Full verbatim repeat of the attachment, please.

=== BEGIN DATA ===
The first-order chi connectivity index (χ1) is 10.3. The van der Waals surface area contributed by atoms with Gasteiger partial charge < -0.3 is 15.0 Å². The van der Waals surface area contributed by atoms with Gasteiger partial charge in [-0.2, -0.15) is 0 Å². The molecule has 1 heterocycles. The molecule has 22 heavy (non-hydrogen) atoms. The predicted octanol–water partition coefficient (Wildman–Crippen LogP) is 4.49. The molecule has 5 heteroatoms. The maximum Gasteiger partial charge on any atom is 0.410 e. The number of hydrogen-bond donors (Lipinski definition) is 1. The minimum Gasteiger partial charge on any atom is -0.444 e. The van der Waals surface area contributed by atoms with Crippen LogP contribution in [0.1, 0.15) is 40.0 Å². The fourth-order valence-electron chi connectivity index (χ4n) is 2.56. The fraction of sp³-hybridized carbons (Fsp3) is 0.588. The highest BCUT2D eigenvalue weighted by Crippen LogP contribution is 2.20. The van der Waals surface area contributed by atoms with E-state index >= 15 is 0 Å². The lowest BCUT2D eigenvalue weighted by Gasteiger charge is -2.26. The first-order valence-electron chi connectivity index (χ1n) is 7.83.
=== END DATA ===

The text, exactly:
The first-order chi connectivity index (χ1) is 10.3. The van der Waals surface area contributed by atoms with Gasteiger partial charge < -0.3 is 15.0 Å². The van der Waals surface area contributed by atoms with Gasteiger partial charge in [-0.2, -0.15) is 0 Å². The molecule has 1 heterocycles. The molecule has 22 heavy (non-hydrogen) atoms. The predicted octanol–water partition coefficient (Wildman–Crippen LogP) is 4.49. The molecule has 5 heteroatoms. The maximum Gasteiger partial charge on any atom is 0.410 e. The number of hydrogen-bond donors (Lipinski definition) is 1. The minimum Gasteiger partial charge on any atom is -0.444 e. The van der Waals surface area contributed by atoms with Crippen LogP contribution in [0.1, 0.15) is 40.0 Å². The fourth-order valence-electron chi connectivity index (χ4n) is 2.56. The fraction of sp³-hybridized carbons (Fsp3) is 0.588. The highest BCUT2D eigenvalue weighted by Crippen LogP contribution is 2.20. The van der Waals surface area contributed by atoms with E-state index >= 15 is 0 Å². The lowest BCUT2D eigenvalue weighted by Gasteiger charge is -2.26. The first-order valence-electron chi connectivity index (χ1n) is 7.83.